Marcus Johnson, SF, Southern California - After starting out at UConn, Johnson transferred to USC in 2008.  He was a good defender in college and a decent rebounder, but he's an inconsistent scorer and the worst shooter of these three players.  He also struggles to shoot 50 percent from the free-throw line.  Near as I can tell, his offense consists of dunks.

Ryan Toolson, SG, Utah Valley State - Toolson scored 63 points against Chicago State a few years back, and that's...really all I've got.  He's the best outside shooter of this group (40.5 percent last year in Turkey), and also Danny Ainge's nephew.  So he'll be coaching the Maine Red Claws within 10 years.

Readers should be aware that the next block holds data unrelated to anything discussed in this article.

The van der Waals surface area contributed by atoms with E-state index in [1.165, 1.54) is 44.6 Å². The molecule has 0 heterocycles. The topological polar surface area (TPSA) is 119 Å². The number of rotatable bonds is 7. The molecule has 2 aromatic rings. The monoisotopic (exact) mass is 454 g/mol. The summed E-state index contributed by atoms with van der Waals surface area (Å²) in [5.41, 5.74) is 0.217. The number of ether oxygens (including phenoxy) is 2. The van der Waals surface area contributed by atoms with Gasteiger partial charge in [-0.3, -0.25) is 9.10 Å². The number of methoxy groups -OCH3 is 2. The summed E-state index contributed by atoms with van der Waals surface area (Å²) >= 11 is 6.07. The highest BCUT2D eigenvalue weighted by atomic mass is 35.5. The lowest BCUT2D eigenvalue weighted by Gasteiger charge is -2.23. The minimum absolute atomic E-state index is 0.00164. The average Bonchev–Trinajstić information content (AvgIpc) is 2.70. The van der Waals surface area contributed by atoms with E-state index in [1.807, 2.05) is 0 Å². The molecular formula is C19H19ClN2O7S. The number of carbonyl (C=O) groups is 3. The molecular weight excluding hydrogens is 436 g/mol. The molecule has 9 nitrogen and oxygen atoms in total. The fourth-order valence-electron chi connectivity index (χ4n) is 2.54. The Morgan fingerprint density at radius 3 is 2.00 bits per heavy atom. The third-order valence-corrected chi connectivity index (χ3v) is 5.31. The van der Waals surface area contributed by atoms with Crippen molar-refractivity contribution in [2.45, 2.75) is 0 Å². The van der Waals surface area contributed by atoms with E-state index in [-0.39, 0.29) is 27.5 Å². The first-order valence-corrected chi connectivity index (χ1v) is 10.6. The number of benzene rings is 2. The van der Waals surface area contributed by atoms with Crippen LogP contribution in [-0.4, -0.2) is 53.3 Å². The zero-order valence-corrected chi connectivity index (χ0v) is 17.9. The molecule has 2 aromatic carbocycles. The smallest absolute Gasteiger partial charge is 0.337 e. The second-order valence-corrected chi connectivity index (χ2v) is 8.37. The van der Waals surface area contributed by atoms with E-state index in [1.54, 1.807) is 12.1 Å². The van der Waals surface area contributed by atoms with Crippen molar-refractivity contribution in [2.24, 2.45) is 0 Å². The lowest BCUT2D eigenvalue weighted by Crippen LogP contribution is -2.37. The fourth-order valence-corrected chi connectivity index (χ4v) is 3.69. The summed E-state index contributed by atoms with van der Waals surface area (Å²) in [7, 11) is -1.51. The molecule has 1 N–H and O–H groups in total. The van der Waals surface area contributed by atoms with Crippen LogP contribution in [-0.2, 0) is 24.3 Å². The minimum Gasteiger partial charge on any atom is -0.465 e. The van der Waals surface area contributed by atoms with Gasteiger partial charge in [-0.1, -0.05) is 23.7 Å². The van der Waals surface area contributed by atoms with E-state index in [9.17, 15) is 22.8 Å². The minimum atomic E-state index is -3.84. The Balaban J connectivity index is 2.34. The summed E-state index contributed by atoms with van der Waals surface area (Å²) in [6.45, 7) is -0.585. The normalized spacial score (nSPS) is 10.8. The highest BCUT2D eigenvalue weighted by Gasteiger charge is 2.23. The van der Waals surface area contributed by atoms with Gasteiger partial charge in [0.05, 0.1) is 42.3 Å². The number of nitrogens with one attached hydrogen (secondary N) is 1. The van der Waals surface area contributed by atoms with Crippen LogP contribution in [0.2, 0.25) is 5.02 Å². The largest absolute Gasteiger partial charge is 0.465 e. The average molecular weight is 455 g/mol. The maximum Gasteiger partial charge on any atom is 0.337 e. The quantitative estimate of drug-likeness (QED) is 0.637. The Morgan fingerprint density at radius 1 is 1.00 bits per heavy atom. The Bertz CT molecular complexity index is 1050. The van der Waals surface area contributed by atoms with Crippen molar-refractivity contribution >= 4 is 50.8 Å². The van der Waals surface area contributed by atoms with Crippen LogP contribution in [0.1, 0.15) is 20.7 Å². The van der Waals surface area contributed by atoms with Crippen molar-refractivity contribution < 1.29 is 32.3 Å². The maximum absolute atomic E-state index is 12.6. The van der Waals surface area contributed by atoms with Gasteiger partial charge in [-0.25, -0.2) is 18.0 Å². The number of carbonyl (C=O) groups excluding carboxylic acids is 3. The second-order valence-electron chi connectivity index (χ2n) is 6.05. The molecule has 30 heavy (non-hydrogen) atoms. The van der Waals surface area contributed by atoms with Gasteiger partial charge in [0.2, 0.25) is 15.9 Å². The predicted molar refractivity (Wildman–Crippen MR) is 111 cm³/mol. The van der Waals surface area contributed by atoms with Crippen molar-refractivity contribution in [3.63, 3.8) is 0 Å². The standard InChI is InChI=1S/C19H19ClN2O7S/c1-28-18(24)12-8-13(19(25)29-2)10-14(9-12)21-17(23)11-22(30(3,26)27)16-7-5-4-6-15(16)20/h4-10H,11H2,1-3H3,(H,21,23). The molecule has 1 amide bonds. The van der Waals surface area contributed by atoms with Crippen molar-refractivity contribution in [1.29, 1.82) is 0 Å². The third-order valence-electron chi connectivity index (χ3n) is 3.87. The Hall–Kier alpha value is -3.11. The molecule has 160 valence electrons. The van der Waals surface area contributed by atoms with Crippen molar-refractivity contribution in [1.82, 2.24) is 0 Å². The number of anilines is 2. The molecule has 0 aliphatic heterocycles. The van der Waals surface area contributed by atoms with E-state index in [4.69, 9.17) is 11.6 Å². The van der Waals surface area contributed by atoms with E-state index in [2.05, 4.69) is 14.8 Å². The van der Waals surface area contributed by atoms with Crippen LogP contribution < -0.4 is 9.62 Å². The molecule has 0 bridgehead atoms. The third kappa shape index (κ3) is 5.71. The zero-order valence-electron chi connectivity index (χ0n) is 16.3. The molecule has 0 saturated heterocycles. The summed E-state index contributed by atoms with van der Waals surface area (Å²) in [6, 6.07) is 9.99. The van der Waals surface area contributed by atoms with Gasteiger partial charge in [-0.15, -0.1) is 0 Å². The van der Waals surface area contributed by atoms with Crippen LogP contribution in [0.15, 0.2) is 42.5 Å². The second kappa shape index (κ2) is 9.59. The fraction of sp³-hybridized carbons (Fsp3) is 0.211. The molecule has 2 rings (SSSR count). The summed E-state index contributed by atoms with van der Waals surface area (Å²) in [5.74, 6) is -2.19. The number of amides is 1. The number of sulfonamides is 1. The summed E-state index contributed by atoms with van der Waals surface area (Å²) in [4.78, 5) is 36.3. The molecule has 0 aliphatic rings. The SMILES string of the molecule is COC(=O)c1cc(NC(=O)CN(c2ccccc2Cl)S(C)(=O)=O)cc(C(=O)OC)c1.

Anton Ponkrashov G/F, Russia - Ponkrashov is listed here although he also can play some point guard, as he's a pretty decent playmaker.  Unfortunately, he's not all that athletic and still mostly goes to his left, and is a poor shooter.  I expect him to go back to Russia when Summer League is over (he played for CSKA Moscow last season).

Big Men

Shaun Pruitt, PF/C, Illinois - Pruitt is unique in this group in that he actually seems willing to throw his body around in the paint and rebound the ball.  Conditioning was an issue for Pruitt coming out of college, but I have no idea where he is with that now.  He went to training camp with the Warriors last year before being cut.  He has made the overseas rounds (Puerto Rico, China, Latvia, Czech Republic) so NBA teams may put that tag on him, but he has the best shot to get further NBA notice out of any of the free agent bigs the Suns have brought in.